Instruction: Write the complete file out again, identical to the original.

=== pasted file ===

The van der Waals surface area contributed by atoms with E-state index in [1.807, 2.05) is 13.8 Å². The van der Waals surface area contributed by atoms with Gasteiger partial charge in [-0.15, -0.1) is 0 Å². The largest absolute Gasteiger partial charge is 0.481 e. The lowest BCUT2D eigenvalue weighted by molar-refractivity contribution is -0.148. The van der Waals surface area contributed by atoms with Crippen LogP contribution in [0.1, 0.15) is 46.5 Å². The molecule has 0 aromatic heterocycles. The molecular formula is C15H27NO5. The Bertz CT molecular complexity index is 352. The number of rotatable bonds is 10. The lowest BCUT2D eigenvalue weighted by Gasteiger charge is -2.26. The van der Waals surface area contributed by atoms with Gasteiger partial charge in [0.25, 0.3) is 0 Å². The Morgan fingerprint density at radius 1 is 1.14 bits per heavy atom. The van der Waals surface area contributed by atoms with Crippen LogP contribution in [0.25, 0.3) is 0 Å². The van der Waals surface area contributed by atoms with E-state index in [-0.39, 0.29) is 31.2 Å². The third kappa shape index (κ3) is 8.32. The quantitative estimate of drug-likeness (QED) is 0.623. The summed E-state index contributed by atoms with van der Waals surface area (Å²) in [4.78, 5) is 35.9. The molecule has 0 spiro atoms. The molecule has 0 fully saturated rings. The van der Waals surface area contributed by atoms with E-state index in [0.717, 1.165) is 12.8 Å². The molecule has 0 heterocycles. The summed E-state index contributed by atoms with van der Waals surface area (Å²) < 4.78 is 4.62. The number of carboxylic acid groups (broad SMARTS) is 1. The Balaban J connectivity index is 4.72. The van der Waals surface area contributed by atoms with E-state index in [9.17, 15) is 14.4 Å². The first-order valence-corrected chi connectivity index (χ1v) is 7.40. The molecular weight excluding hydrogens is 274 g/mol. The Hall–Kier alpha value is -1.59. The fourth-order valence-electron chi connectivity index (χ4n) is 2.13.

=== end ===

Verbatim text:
The van der Waals surface area contributed by atoms with E-state index in [1.807, 2.05) is 13.8 Å². The van der Waals surface area contributed by atoms with Gasteiger partial charge in [-0.15, -0.1) is 0 Å². The largest absolute Gasteiger partial charge is 0.481 e. The lowest BCUT2D eigenvalue weighted by molar-refractivity contribution is -0.148. The van der Waals surface area contributed by atoms with Crippen LogP contribution in [0.1, 0.15) is 46.5 Å². The molecule has 0 aromatic heterocycles. The molecular formula is C15H27NO5. The Bertz CT molecular complexity index is 352. The number of rotatable bonds is 10. The lowest BCUT2D eigenvalue weighted by Gasteiger charge is -2.26. The van der Waals surface area contributed by atoms with Gasteiger partial charge in [0.25, 0.3) is 0 Å². The Morgan fingerprint density at radius 1 is 1.14 bits per heavy atom. The van der Waals surface area contributed by atoms with Crippen LogP contribution in [0.25, 0.3) is 0 Å². The van der Waals surface area contributed by atoms with E-state index in [-0.39, 0.29) is 31.2 Å². The third kappa shape index (κ3) is 8.32. The quantitative estimate of drug-likeness (QED) is 0.623. The summed E-state index contributed by atoms with van der Waals surface area (Å²) in [4.78, 5) is 35.9. The molecule has 0 spiro atoms. The molecule has 0 fully saturated rings. The van der Waals surface area contributed by atoms with E-state index in [0.717, 1.165) is 12.8 Å². The molecule has 0 heterocycles. The summed E-state index contributed by atoms with van der Waals surface area (Å²) < 4.78 is 4.62. The number of carboxylic acid groups (broad SMARTS) is 1. The Balaban J connectivity index is 4.72. The van der Waals surface area contributed by atoms with E-state index in [9.17, 15) is 14.4 Å². The first-order valence-corrected chi connectivity index (χ1v) is 7.40. The molecular weight excluding hydrogens is 274 g/mol. The Hall–Kier alpha value is -1.59. The fourth-order valence-electron chi connectivity index (χ4n) is 2.13.